Volunteers vow 2019 Paddy's Day Parade will go ahead
Local volunteers have vowed that the St. Patrick's Day Parade for Dundalk this March will go ahead, albeit on a smaller scale.
The Dundalk Democrat attended a meeting chaired by Pat McCormack, President of Dundalk Chamber of Commerce and Paddy Malone, PRO of Dundalk Chamber of Commerce, at the Louth County Museum last night to discuss the future of the parade in Dundalk.
Attendees expressed concern that none of the planning has been completed for this year's parade.
Cllr Anne Campbell, who joined the parade committee last year noted: "By January, the entire parade would normally be organised bar a few small things that would need to be tied up."
Ms Campbell said that it would be "catastrophic" for the parade not to go ahead this year considering it could be "just 12 days from Brexit". "This is not the year to stop having a parade," Ms Campbell added.
There was a small turn out of local volunteers, councillors, and representatives from local organisations, some of whom have volunteered to be on this year's planning committee.
Speaking at the meeting attendee Garda Brendan Keane said he was shocked that none of the beneficiaries of the St Patrick's Day parade had turned up for the meeting such as local pubs, restaurants, and representatives from the Vintners association.
The Garda, who said the Gardai would be happy to lend support to this year's event in terms of security, added: "We need someone to take ownership of this event. This year could be a wake-up call."
One of the previous organisers of the parade noted that he and another former volunteer had "walked the length of the town from Bridge Street to Tesco" and asked publicans for a €150 donation towards this year's parade.
The former volunteer, who cannot commit this year due to work commitments, said that they were kicked out of the majority of pubs after they asked for donations.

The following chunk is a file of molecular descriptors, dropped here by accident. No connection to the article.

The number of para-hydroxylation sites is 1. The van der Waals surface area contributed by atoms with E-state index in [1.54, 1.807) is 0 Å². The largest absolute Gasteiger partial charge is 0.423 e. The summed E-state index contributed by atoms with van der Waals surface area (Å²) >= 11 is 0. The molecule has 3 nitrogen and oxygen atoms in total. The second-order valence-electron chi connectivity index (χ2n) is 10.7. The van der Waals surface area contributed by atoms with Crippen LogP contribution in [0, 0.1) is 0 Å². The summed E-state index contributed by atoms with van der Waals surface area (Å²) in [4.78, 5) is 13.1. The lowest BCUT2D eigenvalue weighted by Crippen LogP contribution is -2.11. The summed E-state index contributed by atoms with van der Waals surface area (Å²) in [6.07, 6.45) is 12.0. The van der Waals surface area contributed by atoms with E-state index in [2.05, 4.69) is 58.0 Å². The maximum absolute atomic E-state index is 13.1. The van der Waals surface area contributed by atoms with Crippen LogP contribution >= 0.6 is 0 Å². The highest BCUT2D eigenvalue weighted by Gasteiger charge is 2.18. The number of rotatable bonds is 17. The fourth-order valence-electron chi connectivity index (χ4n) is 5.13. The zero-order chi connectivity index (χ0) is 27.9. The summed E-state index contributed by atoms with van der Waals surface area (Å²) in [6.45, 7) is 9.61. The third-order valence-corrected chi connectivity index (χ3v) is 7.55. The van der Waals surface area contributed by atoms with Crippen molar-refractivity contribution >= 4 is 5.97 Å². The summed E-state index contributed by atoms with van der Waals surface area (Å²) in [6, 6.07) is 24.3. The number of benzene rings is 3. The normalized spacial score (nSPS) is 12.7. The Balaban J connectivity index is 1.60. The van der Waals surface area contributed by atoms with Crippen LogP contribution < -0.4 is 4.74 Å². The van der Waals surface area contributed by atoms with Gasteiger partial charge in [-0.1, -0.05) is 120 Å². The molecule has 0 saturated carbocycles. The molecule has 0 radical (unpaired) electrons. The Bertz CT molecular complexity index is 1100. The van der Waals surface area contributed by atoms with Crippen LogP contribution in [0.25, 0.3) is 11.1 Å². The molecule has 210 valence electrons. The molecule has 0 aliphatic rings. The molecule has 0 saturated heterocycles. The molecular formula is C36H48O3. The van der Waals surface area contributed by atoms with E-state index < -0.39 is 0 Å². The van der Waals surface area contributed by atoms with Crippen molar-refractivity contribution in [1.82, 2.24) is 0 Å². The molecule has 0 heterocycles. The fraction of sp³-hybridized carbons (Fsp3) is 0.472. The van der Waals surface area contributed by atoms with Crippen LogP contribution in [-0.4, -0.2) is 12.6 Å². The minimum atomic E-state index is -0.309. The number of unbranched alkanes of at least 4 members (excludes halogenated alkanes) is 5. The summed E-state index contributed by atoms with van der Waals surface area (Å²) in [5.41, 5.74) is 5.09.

He also said that just three local pubs gave a donation and just one of those pubs donated the €150.
The parade committee revealed that they have around €9,000 "in the pot" for this year's parade.
Meeting chair Pat McCormack added that a minimum of between €15,000 and €25,000 would be needed to pull off a parade.
Paul Hayes, Director of An Táin Arts Centre added that with arts events, the problem is usually with arts funding but ascertained that in this case: "If someone walked in the door and said here's €25,000 for your parade, it wouldn't solve any of the problems being faced this year."
Mr McCormack agreed that the problem was down to a lack of volunteers as the previous volunteers had to step down from their roles due to other commitments.
He said: "I have been really concerned since last April at the lack of people running the 2019 parade" but added that he had had "very little feedback from anyone" on the matter.
The current works on Clanbrassil Street were also discussed at the meeting and the fact that the parade could not run down the street as there is currently only one lane in use. Mr McCormack explained that if an ambulance needed to get down the street in the case of an emergency, it would not be able to.
A shorter route which would run from the Long Walk Shopping Centre to Tesco on the Dublin Road was discussed as was the possibility of a static stage at Market Square where bands could perform.
The idea of setting up a GoFundMe page for the people of Dundalk to donate money towards the parade in 2020 was also discussed at the meeting.
Louth County Council said that they would assist financially and with aspects such as erecting barriers and the clean-up after the parade.
At the end of the meeting, Pat McCormack thanked the Louth County Museum for the use of their building for free for the evening.
The new committee for the St Patrick's Day Parade will meet again on Monday, January 21 to begin the task of organising this year's parade. The new committee members are: Meave Yore, Anne Campbell, Shane McBride, Conor Keelan, Maria O'Toole, Kevin Meenan and Kayleigh Mulligan.